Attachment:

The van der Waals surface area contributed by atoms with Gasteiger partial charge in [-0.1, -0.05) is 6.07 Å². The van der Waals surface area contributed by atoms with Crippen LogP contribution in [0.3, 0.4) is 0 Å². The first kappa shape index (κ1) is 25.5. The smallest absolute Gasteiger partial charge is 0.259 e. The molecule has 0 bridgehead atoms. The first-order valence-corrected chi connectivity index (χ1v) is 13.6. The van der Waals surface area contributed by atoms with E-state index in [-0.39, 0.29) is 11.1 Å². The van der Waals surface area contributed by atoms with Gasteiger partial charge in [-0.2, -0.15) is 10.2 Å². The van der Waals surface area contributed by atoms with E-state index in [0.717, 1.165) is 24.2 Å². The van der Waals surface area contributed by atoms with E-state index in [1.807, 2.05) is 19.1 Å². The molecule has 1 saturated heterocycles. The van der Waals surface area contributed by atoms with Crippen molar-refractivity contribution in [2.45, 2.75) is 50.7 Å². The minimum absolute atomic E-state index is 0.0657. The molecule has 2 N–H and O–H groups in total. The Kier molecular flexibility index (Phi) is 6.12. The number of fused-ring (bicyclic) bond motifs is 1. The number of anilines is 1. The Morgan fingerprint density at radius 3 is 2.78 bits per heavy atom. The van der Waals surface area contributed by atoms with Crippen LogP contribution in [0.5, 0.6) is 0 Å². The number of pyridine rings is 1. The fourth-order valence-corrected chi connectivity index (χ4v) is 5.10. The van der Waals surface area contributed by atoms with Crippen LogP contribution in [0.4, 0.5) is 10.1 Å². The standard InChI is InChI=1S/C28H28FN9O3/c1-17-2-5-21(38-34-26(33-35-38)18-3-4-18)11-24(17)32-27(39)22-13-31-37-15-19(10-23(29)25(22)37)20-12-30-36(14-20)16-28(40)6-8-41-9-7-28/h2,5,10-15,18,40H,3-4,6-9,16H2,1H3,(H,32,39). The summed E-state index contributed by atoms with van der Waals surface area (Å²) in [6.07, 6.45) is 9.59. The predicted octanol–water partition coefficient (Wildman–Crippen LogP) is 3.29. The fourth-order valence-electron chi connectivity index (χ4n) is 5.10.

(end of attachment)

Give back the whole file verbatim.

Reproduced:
The van der Waals surface area contributed by atoms with Gasteiger partial charge in [-0.1, -0.05) is 6.07 Å². The van der Waals surface area contributed by atoms with Crippen LogP contribution in [0.3, 0.4) is 0 Å². The first kappa shape index (κ1) is 25.5. The smallest absolute Gasteiger partial charge is 0.259 e. The molecule has 0 bridgehead atoms. The first-order valence-corrected chi connectivity index (χ1v) is 13.6. The van der Waals surface area contributed by atoms with E-state index in [-0.39, 0.29) is 11.1 Å². The van der Waals surface area contributed by atoms with Gasteiger partial charge in [-0.2, -0.15) is 10.2 Å². The van der Waals surface area contributed by atoms with E-state index in [0.717, 1.165) is 24.2 Å². The van der Waals surface area contributed by atoms with E-state index in [1.807, 2.05) is 19.1 Å². The molecule has 1 saturated heterocycles. The van der Waals surface area contributed by atoms with Crippen molar-refractivity contribution in [2.45, 2.75) is 50.7 Å². The minimum absolute atomic E-state index is 0.0657. The molecule has 2 N–H and O–H groups in total. The Kier molecular flexibility index (Phi) is 6.12. The number of fused-ring (bicyclic) bond motifs is 1. The number of anilines is 1. The Morgan fingerprint density at radius 3 is 2.78 bits per heavy atom. The van der Waals surface area contributed by atoms with Crippen LogP contribution in [0.5, 0.6) is 0 Å². The number of pyridine rings is 1. The fourth-order valence-corrected chi connectivity index (χ4v) is 5.10. The van der Waals surface area contributed by atoms with Crippen LogP contribution in [0.4, 0.5) is 10.1 Å². The standard InChI is InChI=1S/C28H28FN9O3/c1-17-2-5-21(38-34-26(33-35-38)18-3-4-18)11-24(17)32-27(39)22-13-31-37-15-19(10-23(29)25(22)37)20-12-30-36(14-20)16-28(40)6-8-41-9-7-28/h2,5,10-15,18,40H,3-4,6-9,16H2,1H3,(H,32,39). The summed E-state index contributed by atoms with van der Waals surface area (Å²) in [6.07, 6.45) is 9.59. The predicted octanol–water partition coefficient (Wildman–Crippen LogP) is 3.29. The fourth-order valence-electron chi connectivity index (χ4n) is 5.10.